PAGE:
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Laramie Movie Scope:
The Class (Entre les murs)

A rare look at the art of teaching in a public school

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by Robert Roten, Film Critic
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April 28, 2009 -- This French film is an astonishing achievement for writer-actor François Bégaudeau who adapted his own book for the screenplay and also stars in this absorbing film about the challenges of teaching in a public school. Although this is a French film, American teachers and students will no doubt find that it resonates with them just as well. It is probably the same story in many countries.

François Bégaudeau stars as François Marin, a teacher in a tough Parisan school that serves as a dumping ground for students who get kicked out of other schools. The film follows Marin through a challenging school year. Marin is a good, experienced teacher, but he is not perfect. He demands respect from his students, but doesn't get it, and he loses his temper sometimes and says things to the students that he should not. In one climactic scene, he insults two girls in his class and has a physical confrontation with another student, resulting in another student being injured. At a school hearing involving the incident, a student's mother tries to talk to the teachers, but doesn't speak their language. Marin teaches French, but this is a second language for some of his students. The cultural differences among his students are also significant. A fight nearly erupts during a class when students get into an argument over soccer teams from different countries, including Mali, where one troubled student is from.

The film's depiction of life at the school seems very realistic, probably because it is based on François Bégaudeau's own experiences teaching literature in a school very much like the one depicted in this film. Bégaudeau does a great job playing the teacher and is not afraid to portray both his character's strengths and flaws. He is very good at portraying the subtle moral dilemmas of his character. The actors playing the children in the classroom are equally effective, covering a range of raw emotions from anger to sadness and joy. There is nothing phony or stagey about this film. There are no soaring speeches or high dramatic scenes that seem manufactured, artificial or out of place. Almost all of the important scenes in the film take place in one classroom. In that regard it is like a play. The film does not stray into peripheral areas like the home life of the teacher or the home lives of students either, or even into relationships between the students or between the teachers or administrators. The film revolves almost entirely around the teacher-student dynamics of the classroom. In that sense it is more like a character study or a slice of life than a drama. This is definitely the film that anyone should see before making a decision to become a teacher. This film rates a B+.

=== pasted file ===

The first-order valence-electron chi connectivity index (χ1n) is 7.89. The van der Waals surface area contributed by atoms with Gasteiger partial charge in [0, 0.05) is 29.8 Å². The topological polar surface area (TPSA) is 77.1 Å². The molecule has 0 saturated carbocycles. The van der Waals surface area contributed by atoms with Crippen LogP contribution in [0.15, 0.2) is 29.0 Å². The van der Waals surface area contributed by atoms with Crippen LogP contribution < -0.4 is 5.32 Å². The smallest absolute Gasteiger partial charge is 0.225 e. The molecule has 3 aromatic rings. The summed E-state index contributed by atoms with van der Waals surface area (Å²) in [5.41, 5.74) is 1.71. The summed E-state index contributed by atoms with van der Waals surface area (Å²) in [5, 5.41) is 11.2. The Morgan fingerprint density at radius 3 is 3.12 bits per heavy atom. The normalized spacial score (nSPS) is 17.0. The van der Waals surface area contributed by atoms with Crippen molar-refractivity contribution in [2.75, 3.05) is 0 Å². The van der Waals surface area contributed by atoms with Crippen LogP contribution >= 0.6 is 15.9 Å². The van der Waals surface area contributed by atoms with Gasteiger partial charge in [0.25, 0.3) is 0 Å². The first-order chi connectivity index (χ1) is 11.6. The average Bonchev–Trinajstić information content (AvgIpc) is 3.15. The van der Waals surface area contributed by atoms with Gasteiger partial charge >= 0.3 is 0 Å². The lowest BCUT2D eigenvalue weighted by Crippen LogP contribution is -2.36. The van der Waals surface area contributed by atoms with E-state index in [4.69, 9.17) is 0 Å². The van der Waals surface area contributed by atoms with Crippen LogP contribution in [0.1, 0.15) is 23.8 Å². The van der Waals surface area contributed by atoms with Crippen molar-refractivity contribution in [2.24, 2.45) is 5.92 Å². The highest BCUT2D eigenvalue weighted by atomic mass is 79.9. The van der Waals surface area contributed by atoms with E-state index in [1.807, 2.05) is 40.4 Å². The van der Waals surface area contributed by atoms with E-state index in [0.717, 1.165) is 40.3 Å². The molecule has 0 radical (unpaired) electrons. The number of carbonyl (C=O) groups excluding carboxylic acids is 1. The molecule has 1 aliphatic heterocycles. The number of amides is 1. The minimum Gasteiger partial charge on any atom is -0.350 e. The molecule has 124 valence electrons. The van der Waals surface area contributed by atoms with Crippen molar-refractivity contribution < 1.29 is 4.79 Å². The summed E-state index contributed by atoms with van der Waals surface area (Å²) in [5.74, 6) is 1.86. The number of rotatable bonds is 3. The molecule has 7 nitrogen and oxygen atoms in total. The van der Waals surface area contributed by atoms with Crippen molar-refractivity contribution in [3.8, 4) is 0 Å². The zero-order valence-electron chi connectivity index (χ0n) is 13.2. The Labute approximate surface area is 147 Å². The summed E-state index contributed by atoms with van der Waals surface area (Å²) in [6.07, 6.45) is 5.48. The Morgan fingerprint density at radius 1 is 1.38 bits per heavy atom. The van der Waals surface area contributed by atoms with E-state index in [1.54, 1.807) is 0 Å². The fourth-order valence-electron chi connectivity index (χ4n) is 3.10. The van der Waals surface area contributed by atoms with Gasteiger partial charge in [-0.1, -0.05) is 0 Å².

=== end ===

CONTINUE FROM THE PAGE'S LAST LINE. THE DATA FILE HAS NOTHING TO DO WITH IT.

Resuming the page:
Click here for links to places to buy or rent this movie in digital formats, or to buy the soundtrack, posters, books, even used videos, games, electronics and lots of other stuff. I suggest you shop at least two of these places before buying anything. Prices seem to vary continuously. For more information on this film, click on this link to The Internet Movie Database. Type in the name of the movie in the search box and press enter. You will be able to find background information on the film, the actors, and links to much more information.

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Copyright © 2009 Robert Roten. All rights reserved.
Reproduced with the permission of the copyright holder.
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Robert Roten can be reached via e-mail at my last name at lariat dot org. [Mailer button: image of letter and envelope]

(If you e-mail me with a question about this or any other movie or review, please mention the name of the movie you are asking the question about, otherwise I may have no way of knowing which film you are referring to)